This was posted on June 16th, 2016, from The University of Pennsylvania (From 2011).
What would a speech coach say?
First, let me say that this is Denzel Washington. He’s a movie star and not a professional speaker. He’s a celebrity brought in to give an inspiring commencement speech. Just having Denzel show up at your graduation would be inspiring in and of itself. I think it is very cool that he delivered it.
Also, it is very easy for me or anyone to critique as an after the fact. I have no idea if Denzel had a speech coach or not. I have no idea how much he prepared. I’m just watching along with the other 500,000 viewers just like you. And, I am a huge fan of his. I felt it might be educational for you to see this speech critiqued.
- 0:53 OK, on his opening, you can see for yourself. I remember Robin Williams saying that celebrities get an extra minute of grace at the beginning, and I’m sure at commencement, as opposed to a comedy club, it is even more grace.
- 1:00 The faculty, dignitaries, and student’s acknowledgements make sense in a speech like this. In a professional speech, I would hold this until after your opening. Then, grab their attention, draw them in, and set up your premise, then the niceties. This type of speech is acceptable due to the formality of the event.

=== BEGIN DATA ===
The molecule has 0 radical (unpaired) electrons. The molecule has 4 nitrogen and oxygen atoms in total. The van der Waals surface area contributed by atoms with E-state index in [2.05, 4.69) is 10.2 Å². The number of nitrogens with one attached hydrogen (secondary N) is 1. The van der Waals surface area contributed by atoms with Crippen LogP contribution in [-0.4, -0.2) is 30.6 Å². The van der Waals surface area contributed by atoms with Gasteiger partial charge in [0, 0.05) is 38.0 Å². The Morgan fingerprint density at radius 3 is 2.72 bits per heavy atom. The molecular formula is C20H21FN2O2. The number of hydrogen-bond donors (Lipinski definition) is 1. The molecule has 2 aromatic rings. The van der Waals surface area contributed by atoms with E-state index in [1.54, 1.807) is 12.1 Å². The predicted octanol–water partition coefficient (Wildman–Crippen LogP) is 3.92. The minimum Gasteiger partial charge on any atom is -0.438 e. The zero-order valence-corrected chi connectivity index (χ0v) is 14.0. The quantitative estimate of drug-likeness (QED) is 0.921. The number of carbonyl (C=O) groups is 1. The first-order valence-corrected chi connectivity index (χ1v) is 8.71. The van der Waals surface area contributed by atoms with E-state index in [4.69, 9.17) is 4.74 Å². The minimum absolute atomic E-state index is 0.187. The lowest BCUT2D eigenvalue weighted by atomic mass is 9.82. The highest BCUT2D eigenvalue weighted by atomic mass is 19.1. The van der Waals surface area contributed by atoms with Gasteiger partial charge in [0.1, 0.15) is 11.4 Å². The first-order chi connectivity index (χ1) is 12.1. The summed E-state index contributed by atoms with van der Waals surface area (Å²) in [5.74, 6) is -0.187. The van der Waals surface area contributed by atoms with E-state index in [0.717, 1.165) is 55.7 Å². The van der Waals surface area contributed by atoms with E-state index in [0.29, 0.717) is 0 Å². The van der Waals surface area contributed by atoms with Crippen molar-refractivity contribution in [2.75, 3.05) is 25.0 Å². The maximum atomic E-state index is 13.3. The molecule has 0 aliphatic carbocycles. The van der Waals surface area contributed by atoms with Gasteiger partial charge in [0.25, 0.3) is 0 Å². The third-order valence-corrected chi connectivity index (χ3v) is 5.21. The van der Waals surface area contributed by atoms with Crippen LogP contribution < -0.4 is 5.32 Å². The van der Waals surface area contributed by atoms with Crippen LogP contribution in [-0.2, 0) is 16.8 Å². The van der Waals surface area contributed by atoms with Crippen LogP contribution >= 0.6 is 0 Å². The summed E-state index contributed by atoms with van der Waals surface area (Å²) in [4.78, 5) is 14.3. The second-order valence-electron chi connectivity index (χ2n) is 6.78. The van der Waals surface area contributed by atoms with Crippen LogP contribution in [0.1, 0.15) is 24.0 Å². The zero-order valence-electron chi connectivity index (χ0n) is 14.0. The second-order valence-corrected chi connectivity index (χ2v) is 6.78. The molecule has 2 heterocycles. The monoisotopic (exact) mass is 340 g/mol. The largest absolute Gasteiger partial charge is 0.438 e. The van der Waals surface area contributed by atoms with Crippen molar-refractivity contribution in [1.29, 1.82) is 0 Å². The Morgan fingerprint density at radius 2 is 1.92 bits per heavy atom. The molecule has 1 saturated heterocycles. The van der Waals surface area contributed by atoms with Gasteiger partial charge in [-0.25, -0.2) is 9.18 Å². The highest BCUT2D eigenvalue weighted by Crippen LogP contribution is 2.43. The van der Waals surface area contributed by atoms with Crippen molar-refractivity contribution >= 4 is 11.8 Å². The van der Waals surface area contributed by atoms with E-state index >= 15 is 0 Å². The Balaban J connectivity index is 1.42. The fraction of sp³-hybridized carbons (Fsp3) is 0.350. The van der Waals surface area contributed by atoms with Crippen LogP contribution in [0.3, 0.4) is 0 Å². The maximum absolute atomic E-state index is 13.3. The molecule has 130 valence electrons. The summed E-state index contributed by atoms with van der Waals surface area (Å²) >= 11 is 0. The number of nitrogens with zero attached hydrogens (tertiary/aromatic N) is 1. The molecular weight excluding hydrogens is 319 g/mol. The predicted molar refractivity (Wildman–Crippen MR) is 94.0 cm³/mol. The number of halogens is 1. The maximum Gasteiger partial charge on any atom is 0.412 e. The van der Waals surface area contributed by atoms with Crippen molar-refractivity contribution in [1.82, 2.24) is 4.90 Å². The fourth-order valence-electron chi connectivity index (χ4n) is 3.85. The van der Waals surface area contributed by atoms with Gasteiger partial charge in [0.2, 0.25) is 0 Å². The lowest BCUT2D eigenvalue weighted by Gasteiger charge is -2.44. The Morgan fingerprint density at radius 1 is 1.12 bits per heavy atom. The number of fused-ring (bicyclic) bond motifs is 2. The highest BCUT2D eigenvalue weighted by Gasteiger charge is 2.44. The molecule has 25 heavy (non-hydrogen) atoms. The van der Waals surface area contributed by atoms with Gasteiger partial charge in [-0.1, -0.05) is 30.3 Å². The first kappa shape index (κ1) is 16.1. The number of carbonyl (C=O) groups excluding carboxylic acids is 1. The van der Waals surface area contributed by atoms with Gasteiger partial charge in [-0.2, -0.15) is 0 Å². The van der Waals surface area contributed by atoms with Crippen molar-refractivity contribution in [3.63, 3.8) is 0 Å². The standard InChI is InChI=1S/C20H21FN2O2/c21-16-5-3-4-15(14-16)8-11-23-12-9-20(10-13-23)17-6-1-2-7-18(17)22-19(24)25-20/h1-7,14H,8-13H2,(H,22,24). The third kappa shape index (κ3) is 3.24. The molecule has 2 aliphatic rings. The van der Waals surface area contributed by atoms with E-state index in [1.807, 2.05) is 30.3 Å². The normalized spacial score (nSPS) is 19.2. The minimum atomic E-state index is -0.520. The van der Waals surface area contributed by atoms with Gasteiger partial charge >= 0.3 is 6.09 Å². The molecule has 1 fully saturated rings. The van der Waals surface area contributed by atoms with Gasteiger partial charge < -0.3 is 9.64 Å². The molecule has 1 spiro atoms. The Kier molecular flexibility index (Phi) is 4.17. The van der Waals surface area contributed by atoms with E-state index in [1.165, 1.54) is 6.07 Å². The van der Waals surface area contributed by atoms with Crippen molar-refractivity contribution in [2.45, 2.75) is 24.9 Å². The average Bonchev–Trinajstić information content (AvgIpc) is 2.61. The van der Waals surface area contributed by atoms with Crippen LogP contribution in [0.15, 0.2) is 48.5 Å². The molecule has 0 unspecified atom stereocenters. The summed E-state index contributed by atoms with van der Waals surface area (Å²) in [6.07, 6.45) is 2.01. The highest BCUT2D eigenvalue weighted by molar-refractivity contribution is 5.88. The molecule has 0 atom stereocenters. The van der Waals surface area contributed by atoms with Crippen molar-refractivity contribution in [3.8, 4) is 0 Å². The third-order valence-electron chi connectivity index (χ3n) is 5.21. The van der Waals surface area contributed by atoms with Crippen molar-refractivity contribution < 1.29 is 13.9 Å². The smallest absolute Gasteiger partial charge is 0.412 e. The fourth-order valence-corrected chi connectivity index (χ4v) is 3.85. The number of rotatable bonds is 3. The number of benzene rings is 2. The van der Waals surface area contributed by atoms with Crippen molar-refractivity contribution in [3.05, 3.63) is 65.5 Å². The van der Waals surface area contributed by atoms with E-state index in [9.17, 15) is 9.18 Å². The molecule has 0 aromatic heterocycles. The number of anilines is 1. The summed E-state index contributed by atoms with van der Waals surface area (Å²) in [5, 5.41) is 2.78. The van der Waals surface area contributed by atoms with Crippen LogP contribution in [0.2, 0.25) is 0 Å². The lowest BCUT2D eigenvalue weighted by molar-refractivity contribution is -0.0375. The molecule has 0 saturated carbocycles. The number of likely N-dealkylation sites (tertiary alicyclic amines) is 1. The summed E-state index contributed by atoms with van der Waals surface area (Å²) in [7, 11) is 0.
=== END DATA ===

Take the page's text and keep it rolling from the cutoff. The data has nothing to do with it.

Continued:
- 1:19 “I’m honored and grateful to be here.” Again, this is the one speech that it’s cool if sincere. I believe Denzel is truthful and humble.
- 1:35 “That’s right, he played on the basketball team. Unfortunately, the coach didn’t give him enough playing time, but we’ll talk about that later.” His delivery was funny, personal and helped connect him to his audience. Excellent.
- 2:03 “I get a warm reception when I come to Pennsylvania, except when I wear my Yankee’s hat,” he said. Very funny and connecting as well, even though it is a competitor. Of course, there are Yankee fans in the crowd, and they cheered. It was personal as well. It was authentic and fun.